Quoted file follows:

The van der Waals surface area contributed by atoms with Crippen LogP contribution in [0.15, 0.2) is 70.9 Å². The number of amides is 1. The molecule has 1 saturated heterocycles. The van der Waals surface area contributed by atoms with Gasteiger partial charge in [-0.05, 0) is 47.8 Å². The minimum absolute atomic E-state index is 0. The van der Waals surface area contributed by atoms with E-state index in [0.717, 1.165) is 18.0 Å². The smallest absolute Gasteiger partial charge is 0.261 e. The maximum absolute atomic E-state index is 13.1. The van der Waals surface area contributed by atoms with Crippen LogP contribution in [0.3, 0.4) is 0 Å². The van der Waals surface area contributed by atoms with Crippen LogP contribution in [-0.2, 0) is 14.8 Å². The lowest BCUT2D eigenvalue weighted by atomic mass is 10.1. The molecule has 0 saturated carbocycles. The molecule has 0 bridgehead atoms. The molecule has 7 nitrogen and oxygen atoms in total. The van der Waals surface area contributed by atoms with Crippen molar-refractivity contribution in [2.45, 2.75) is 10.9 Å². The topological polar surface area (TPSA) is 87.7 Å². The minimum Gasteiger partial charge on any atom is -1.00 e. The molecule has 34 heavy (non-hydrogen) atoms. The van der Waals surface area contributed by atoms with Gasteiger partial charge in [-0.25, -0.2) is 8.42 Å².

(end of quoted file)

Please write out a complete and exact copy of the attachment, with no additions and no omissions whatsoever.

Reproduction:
The van der Waals surface area contributed by atoms with Crippen LogP contribution in [0.15, 0.2) is 70.9 Å². The number of amides is 1. The molecule has 1 saturated heterocycles. The van der Waals surface area contributed by atoms with Gasteiger partial charge in [-0.05, 0) is 47.8 Å². The minimum absolute atomic E-state index is 0. The van der Waals surface area contributed by atoms with E-state index in [0.717, 1.165) is 18.0 Å². The smallest absolute Gasteiger partial charge is 0.261 e. The maximum absolute atomic E-state index is 13.1. The van der Waals surface area contributed by atoms with Crippen LogP contribution in [0.3, 0.4) is 0 Å². The van der Waals surface area contributed by atoms with Crippen LogP contribution in [-0.2, 0) is 14.8 Å². The lowest BCUT2D eigenvalue weighted by atomic mass is 10.1. The molecule has 0 saturated carbocycles. The molecule has 0 bridgehead atoms. The molecule has 7 nitrogen and oxygen atoms in total. The van der Waals surface area contributed by atoms with Crippen molar-refractivity contribution in [2.45, 2.75) is 10.9 Å². The topological polar surface area (TPSA) is 87.7 Å². The minimum Gasteiger partial charge on any atom is -1.00 e. The molecule has 34 heavy (non-hydrogen) atoms. The van der Waals surface area contributed by atoms with Gasteiger partial charge in [-0.25, -0.2) is 8.42 Å².